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On Striking as a Privilege

As the readers of this blog probably already know, UK-based academics have been on strike for five days over the past two weeks, and the industrial action is likely to escalate further. The current dispute concerns pensions, is quite major, and many good things have been written about it – including, and indeed especially, by other political theorists.

The question I would like to address here has less to do with the specifics of the current dispute and more with a general point that circulates among fellow-academics – and philosophers in particular – nearly every time the possibility of a strike is raised: are we, as comparatively privileged workers, justified in striking to keep and sometimes even improve our privileged status? The point is made in a particularly forceful manner when strike for pay is at stake, but is actually equally relevant to pensions – after all, UK academics are currently striking to defend their current defined benefit pension plan, and the very fact of being in a defined benefit pension scheme (even if one whose conditions have worsened over time) is a rare luxury these days.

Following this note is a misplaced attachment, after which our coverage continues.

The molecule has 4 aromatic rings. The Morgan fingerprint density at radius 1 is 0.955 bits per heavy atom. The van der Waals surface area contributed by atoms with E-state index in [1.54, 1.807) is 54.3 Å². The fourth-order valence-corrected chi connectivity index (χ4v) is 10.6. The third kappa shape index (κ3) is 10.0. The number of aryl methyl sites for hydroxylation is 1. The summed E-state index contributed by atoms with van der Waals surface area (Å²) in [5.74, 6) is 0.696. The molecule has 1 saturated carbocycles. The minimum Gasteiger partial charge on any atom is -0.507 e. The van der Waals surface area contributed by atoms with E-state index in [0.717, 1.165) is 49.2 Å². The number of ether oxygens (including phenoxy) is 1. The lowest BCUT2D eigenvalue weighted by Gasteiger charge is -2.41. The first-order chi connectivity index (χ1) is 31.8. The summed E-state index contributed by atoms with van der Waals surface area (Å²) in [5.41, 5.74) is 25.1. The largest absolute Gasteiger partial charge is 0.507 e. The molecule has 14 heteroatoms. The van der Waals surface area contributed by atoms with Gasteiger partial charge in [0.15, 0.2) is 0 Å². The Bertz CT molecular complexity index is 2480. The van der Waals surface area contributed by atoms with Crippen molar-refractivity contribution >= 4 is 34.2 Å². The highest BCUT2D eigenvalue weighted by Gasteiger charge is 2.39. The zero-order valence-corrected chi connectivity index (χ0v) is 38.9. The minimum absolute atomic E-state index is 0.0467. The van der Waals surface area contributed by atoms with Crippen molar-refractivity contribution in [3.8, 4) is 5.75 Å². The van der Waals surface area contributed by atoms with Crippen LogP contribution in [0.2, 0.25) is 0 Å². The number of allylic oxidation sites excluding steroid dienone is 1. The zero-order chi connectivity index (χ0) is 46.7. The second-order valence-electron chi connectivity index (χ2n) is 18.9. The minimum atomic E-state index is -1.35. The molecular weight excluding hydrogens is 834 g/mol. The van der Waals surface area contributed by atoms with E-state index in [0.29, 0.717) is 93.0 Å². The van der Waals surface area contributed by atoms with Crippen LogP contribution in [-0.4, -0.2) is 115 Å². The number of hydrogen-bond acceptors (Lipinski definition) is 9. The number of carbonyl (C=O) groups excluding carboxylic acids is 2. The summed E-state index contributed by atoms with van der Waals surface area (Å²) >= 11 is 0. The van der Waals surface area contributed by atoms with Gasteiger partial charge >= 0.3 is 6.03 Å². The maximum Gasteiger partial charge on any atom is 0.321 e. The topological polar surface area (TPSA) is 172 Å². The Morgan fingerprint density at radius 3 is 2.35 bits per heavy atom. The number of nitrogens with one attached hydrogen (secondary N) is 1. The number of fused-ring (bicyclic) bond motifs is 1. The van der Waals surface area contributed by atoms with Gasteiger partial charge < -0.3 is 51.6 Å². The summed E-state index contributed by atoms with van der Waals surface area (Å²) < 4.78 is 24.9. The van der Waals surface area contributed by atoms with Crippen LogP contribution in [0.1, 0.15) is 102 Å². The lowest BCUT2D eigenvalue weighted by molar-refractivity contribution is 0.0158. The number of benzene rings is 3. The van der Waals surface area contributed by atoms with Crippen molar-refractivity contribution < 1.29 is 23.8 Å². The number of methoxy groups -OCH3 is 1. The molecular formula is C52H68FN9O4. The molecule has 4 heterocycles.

Over the last two weeks, I have myself been suspiciously quiet about the fact that I am on strike in many of my daily interactions. This is especially the case with people who might reasonably regard my being on strike as a luxury – such as the carers at my daughter’s nursery, who are on minimum wage, do not get sick pay, and could not even dream of being in a union. That is, I feel self-conscious not only about what I am striking for, but about the very fact of being on strike: just that, in itself, feels like a privilege.

And yet I have little symapathy for the argument that academics should not strike; indeed I believe that too much self-reflection on our relatively privileged status is a display of complacency rather than virtue.

So, why do the comparatively privileged have a claim to strike?